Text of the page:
Pneumocystis carinii Pneumonia
PCP is the most common lung disease in persons with advanced HIV infection. The presentation tends to be indolent, characterized by slowly progressive shortness of breath and nonproductive cough, usually accompanied by fever. In the PCHIS cohort, it was noted that virtually all episodes of PCP were marked by cough or shortness of breath, or both. If at least one of these symptoms was not present, PCP was not found. This study also examined the utility of screening for P. carinii by performing chest radiographs, pulmonary function tests, and examination of induced sputum on asymptomatic subjects. No cases of PCP were found. Based on these data, an evaluation for P. carinii should not be undertaken unless an HIV-infected person complains of cough and/or shortness of breath.
The radiographic findings of PCP are extremely varied. Most frequently there is diffuse “interstitial” infiltration, but there may be any manner of focal infiltrations, nodules or cavitary lesions, pneumatoceles, or miliary infiltration. Focal upper lobe involvement that mimics tuberculosis is more common in persons who have been given aerosol pentamidine as prophylaxis against PCP. Pneumatoceles and spontaneous pneumothorax may occur with first episodes of PCP but are more common with subsequent episodes.
Commonly, the response to antipneumocystis therapy is slow, and radiographic abnormalities and gas exchange may worsen during the first 4 to 6 days of treatment. Co-administration of corticosteroids may minimize this initial worsening. Generally, particularly if the diagnosis has been established by bronchoscopy, most clinicians who repeat bronchoscopy early in the course of therapy find that it does not yield any additional diagnoses. However, worsening later in the course may be associated with a second, superimposed disease.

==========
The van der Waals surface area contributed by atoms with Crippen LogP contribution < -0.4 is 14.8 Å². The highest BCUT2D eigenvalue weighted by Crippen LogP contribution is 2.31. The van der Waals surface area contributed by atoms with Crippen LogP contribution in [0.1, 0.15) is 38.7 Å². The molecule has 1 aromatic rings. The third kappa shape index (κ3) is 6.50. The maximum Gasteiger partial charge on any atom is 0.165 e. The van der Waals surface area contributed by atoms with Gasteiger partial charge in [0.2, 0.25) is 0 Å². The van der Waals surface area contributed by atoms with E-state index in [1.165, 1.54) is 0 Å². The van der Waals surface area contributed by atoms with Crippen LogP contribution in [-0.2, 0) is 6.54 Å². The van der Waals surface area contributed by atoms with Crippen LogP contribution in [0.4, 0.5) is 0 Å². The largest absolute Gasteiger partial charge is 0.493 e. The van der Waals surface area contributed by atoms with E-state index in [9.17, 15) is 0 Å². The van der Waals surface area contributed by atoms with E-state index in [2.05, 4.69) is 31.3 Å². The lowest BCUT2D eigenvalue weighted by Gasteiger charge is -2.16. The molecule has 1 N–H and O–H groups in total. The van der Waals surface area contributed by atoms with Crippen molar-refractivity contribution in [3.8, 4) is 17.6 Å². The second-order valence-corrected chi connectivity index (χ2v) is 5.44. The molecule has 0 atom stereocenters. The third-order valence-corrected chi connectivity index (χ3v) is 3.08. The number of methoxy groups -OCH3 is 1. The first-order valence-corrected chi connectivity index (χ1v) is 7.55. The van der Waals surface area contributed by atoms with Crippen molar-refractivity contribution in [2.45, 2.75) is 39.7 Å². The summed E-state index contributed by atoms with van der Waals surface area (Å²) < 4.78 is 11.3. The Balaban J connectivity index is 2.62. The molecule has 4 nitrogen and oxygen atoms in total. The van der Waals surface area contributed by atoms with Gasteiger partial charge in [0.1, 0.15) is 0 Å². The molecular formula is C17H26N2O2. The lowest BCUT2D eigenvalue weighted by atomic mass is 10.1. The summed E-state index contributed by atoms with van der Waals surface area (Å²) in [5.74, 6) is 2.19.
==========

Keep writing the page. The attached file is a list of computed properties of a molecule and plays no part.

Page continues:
Nontuberculous Mycobacterial Disease
Soon after AIDS was initially described, it was recognized that a group of closely related mycobacteria collectively named Mycobacterium avium complex was a common cause of disseminated infection in patients with the syndrome. Although M. avium complex organisms are commonly isolated from respiratory tract specimens in persons with advanced HIV infection, actual lung disease is unusual. Occasionally, however, the organism may cause focal lung disease.
Endobronchial lesions may be seen on bronchoscopy, and on biopsy these lesions may contain granulomas, a histologic feature that is unusual in other organs involved in disseminated M. avium disease. Colonization of the lungs may precede and be a marker for subsequent disseminated M. avium infection. Disseminated M. avium complex disease occurs late in the course of HIV disease, usually when the CD4 + lymphocyte count is < 50 cells per microliter. Fever, weight loss, diarrhea, and abdominal pain are common symptoms. Pulmonary involvement is usually indicated by cough. Because it is difficult to distinguish between colonization and infection, the radiographic features of M. avium pulmonary disease are not well-defined. As noted above, focal infiltration may occur. Rarely, there may be diffuse lung involvement with an interstitial pattern on chest films. However, in the presence of a diffusely abnormal chest film, M. avium complex should not be accepted as the cause until other diseases have been excluded.